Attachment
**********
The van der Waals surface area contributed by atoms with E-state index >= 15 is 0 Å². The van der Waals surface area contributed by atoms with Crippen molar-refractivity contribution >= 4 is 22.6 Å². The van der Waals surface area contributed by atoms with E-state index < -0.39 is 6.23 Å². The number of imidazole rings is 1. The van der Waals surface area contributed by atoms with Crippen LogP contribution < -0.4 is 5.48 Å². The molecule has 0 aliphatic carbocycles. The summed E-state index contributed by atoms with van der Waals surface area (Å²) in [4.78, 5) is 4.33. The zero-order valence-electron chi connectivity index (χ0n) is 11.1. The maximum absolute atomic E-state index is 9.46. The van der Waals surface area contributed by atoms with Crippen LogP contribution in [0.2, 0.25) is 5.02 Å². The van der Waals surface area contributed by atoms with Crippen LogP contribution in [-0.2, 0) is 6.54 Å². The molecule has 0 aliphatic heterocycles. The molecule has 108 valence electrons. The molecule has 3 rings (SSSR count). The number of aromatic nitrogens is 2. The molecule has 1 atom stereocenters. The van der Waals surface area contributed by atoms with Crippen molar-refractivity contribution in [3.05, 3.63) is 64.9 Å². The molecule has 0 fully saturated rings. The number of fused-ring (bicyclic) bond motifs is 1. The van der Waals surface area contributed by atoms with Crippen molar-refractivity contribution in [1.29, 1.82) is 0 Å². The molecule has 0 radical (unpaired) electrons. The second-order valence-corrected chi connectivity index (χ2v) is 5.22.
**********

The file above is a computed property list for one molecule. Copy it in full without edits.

The van der Waals surface area contributed by atoms with E-state index >= 15 is 0 Å². The van der Waals surface area contributed by atoms with Crippen molar-refractivity contribution >= 4 is 22.6 Å². The van der Waals surface area contributed by atoms with E-state index < -0.39 is 6.23 Å². The number of imidazole rings is 1. The van der Waals surface area contributed by atoms with Crippen LogP contribution < -0.4 is 5.48 Å². The molecule has 0 aliphatic carbocycles. The summed E-state index contributed by atoms with van der Waals surface area (Å²) in [4.78, 5) is 4.33. The zero-order valence-electron chi connectivity index (χ0n) is 11.1. The maximum absolute atomic E-state index is 9.46. The van der Waals surface area contributed by atoms with Crippen LogP contribution in [0.2, 0.25) is 5.02 Å². The van der Waals surface area contributed by atoms with Crippen LogP contribution in [-0.2, 0) is 6.54 Å². The molecule has 0 aliphatic heterocycles. The molecule has 108 valence electrons. The molecule has 3 rings (SSSR count). The number of aromatic nitrogens is 2. The molecule has 1 atom stereocenters. The van der Waals surface area contributed by atoms with Crippen molar-refractivity contribution in [3.05, 3.63) is 64.9 Å². The molecule has 0 fully saturated rings. The number of fused-ring (bicyclic) bond motifs is 1. The van der Waals surface area contributed by atoms with Crippen molar-refractivity contribution in [1.29, 1.82) is 0 Å². The molecule has 0 radical (unpaired) electrons. The second-order valence-corrected chi connectivity index (χ2v) is 5.22.